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Understanding personal finance can actually make you richer, says our new columnist Peter Sharkey

PUBLISHED: 16:04 17 July 2017 | UPDATED: 16:41 24 July 2017

Irrespective of age or position on lifes occasionally tempestuous financial voyage, personal finance is a subject in which everyone should take an interest (Picture: Thinkstock).

Irrespective of age or position on lifes occasionally tempestuous financial voyage, personal finance is a subject in which everyone should take an interest (Picture: Thinkstock).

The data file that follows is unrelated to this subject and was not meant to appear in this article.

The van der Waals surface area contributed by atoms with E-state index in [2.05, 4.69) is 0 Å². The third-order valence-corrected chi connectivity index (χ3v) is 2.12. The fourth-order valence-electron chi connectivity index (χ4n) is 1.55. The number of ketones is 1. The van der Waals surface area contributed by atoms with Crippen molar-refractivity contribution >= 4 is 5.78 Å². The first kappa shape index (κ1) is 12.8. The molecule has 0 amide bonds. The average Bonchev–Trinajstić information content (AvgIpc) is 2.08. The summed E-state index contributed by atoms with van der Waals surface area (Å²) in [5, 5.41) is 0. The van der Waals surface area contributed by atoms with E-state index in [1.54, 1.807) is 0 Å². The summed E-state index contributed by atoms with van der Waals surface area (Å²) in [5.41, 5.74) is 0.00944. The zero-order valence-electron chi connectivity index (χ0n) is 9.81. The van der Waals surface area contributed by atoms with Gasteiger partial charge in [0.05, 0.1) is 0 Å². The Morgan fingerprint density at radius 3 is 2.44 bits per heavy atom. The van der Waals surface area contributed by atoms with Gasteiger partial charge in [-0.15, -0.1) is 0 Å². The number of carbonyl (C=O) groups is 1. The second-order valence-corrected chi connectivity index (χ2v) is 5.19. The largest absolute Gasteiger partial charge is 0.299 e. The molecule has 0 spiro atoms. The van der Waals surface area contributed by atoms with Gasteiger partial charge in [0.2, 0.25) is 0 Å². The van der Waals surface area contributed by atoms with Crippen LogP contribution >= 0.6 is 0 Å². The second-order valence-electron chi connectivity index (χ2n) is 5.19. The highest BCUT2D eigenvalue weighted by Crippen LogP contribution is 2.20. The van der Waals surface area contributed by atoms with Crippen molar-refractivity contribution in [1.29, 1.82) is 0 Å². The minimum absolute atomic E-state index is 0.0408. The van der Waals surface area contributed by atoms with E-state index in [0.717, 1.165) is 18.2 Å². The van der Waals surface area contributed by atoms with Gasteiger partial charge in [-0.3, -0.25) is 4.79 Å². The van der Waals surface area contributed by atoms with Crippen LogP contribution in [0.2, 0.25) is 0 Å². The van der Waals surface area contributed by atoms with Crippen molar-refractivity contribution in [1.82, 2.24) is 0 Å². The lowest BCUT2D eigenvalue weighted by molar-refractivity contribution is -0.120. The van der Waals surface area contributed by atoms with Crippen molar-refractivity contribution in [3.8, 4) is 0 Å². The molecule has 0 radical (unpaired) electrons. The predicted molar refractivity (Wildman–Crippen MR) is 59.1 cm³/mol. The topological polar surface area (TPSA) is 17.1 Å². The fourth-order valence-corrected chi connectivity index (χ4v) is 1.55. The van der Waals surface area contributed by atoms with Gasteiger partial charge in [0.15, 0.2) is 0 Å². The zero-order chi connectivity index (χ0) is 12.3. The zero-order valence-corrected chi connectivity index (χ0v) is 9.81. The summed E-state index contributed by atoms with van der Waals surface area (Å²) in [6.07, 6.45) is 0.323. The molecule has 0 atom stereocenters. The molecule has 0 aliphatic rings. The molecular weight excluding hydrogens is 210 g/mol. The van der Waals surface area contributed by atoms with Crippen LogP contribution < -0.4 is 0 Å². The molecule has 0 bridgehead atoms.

SIphotography

How do you launch a new personal finance column? What particular combination of words should you use to grab readers’ attention and convince them that what they’re about to read over the coming months is so compelling it has the power to change their lives?

Peter Sharkey (Picture: Archant)Peter Sharkey (Picture: Archant)

Composer Oscar Hammerstein (Oklahoma, South Pacific, The Sound of Music) said that provided you had a great opening number, the audience would stay with you, even if they spent the rest of the show reading the phone book. However, though a musical’s introductory song is essential for kicking things off on the right foot, we’re not, unfortunately, in a position to belt out modified lyrics to Village People’s YMCA with L.I.S.A.** or Straight To The Bank (Of Mum and Dad) by 50 cent to herald the arrival of our fresh new column.